Happy Memorial Day!

The east side of the Ohio Statehouse features the Ohio veterans plaza.  It consists of two curved stone walls that face each other from opposite ends of the plaza, two fountains, and two grassy rectangles with room for flowers and plenty of Ohio flags that can be put in place for a holiday weekend.

The stone walls are adorned with snippets from letters written by Ohioans who were serving in the different wars in which America has fought.  It’s a simple yet elegant reminder of one unifying reality for all of the soldiers and sailors, regardless of when or where they fought:  they left home in service of their country, and as they put themselves in harm’s way they wanted to let the family back home that they were okay, that they accepted the cost of their service, and that they hoped to make it back home when their service was done.

This weekend they’ve also put up a simple wreath at the northern end of the plaza.  It’s a good place to reflect on the sacrifices of those who have served and to inwardly express our appreciation to them for making our current lives possible.

Profound thanks to all of our veterans, and happy Memorial Day to everyone!

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Checking In On The VA

Memorial Day seems like a good day to check in on the Veterans Administration.  How is the federal agency charged with helping out veterans, and showing them that we truly appreciate their service on our behalf, doing?

Here’s an indication:  last week, the Secretary of the Veterans Administration got withering criticism from people at all points on the political spectrum when he compared the inexcusably long wait times at VA facilities to vacationers waiting in line at Disney theme parks.  At a breakfast with reporters in Washington, D.C., VA Secretary Robert McDonald said:  “When you go to Disney, do they measure the number of hours you wait in line? Or what’s important? What’s important is, what’s your satisfaction with the experience?”  Sure . . . let’s compare veterans waiting forever for medical care for life-threatening ailments and conditions to the winding lines at the Magic Kingdom.  Makes you wonder if Robert McDonald shouldn’t change his first name to Ronald.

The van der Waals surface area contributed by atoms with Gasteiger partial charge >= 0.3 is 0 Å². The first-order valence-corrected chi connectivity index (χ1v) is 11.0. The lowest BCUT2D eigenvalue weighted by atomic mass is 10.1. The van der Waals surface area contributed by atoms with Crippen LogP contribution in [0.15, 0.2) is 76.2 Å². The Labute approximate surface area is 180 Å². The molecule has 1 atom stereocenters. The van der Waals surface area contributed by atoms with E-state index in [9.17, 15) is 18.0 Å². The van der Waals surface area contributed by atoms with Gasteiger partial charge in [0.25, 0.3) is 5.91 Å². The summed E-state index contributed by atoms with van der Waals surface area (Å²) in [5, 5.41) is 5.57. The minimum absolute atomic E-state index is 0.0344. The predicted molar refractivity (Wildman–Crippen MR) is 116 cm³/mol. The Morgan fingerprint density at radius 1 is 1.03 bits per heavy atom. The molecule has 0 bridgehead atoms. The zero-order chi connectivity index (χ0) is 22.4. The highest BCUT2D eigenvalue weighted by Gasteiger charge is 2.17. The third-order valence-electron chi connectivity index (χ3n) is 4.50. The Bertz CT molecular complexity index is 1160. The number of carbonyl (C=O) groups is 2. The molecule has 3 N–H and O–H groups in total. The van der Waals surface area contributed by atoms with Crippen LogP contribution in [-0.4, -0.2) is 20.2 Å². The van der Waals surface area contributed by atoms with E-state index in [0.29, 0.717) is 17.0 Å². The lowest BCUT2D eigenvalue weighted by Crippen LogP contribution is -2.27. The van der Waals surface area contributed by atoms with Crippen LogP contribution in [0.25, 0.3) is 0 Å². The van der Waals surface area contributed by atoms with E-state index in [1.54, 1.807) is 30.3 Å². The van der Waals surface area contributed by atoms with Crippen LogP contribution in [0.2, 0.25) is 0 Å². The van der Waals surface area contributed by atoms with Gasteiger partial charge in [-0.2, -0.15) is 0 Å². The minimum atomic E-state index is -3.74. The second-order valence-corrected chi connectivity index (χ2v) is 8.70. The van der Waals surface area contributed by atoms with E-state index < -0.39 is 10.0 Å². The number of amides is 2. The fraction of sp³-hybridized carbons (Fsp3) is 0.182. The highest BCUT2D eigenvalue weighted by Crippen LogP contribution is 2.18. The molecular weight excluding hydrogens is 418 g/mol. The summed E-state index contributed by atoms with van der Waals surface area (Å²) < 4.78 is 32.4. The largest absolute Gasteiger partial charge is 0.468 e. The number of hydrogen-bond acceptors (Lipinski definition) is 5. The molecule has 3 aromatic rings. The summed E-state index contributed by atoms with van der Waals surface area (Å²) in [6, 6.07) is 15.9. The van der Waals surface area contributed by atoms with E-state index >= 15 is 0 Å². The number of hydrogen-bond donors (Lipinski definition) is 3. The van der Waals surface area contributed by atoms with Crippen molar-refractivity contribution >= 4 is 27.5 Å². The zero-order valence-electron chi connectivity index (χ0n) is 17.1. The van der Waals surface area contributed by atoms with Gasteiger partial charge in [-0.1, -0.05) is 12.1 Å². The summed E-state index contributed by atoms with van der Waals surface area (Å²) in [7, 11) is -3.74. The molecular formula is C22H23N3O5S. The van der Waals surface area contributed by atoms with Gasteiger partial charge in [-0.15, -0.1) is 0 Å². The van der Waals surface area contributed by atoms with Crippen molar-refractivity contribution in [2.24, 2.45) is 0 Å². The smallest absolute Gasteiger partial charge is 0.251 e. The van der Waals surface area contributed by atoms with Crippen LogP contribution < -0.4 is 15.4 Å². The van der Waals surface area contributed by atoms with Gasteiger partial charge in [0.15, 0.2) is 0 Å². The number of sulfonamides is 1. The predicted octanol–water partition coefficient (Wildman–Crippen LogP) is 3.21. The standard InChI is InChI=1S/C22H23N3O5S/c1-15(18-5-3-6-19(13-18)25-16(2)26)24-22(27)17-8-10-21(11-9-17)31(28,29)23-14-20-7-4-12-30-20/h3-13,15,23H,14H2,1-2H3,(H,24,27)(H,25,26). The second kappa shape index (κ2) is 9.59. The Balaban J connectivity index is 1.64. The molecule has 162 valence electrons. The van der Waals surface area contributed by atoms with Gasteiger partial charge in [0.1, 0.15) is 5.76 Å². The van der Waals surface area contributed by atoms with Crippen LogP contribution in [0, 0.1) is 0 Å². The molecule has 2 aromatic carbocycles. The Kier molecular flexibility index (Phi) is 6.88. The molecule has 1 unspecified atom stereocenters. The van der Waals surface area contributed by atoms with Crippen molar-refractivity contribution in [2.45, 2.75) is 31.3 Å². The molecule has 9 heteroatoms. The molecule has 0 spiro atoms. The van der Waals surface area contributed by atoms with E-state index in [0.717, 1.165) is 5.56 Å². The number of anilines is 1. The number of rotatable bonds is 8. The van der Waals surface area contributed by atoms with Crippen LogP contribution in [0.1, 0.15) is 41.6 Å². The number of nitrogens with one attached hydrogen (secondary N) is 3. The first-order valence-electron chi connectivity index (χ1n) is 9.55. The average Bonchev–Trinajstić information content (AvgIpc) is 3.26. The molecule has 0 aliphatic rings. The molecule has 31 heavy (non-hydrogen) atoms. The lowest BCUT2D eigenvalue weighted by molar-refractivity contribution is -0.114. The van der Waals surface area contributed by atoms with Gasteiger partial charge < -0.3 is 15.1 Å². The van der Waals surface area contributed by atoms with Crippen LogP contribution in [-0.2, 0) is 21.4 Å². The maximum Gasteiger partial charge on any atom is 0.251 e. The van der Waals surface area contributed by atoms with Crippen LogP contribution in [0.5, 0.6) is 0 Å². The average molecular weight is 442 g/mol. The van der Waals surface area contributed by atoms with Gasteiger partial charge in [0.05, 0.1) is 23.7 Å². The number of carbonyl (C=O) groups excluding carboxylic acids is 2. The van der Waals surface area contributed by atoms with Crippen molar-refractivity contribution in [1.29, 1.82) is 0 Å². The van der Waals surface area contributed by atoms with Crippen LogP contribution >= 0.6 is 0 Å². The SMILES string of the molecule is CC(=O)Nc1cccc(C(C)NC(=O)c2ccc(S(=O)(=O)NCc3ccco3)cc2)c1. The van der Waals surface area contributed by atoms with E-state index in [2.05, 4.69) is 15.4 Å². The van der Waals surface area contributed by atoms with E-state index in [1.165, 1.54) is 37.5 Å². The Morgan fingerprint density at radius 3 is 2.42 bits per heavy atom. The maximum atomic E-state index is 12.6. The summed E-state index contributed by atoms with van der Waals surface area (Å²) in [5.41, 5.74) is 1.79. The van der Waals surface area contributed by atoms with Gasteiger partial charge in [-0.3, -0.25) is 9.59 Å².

ap-travel-trip-amusement-parks-survivalIt’s hard to believe somebody so tone deaf could become the Secretary of an important federal agency, but let’s face it — we don’t exactly have the best and brightest staffing up our public service jobs these days.  At least McDonald had the good sense to apologize for an incredibly stupid comparison.

I don’t think we should overreact to one dim-witted comment by some functionary, of course, but I do think McDonald’s statement illustrates a core issue with the VA:  unfortunately, it’s just not that high a priority.  It doesn’t attract the most talented and dedicated people, people who understand that we have an obligation to our veterans and just aren’t living up to our end of the bargain.  So we end up with administrators who, over the years, have let VA health care facilities deteriorate and veteran wait times grow.  We’ve got issues with the VA’s approach to prescribing drugs for veterans suffering from post-traumatic stress disorder.  And now we’ve got a guy who makes ignorant comparisons of veterans needing medical care to families waiting in line for the Pirates of the Caribbean ride.

Two years after the most recent major VA scandal, has any progress really been made?  In the midst of a presidential campaign, we’ll get the speeches about needing to do a better job for our veterans, and taking care of our veterans, but we’ve been getting those speeches for years, without any noticeable success or progress.

Sometimes I think the Department of Veterans Affairs should be renamed the Department of Lip Service, because that seems to be our focus.  When will we stop talking about honoring our commitment to our veterans, and actually do right by them?

PTSD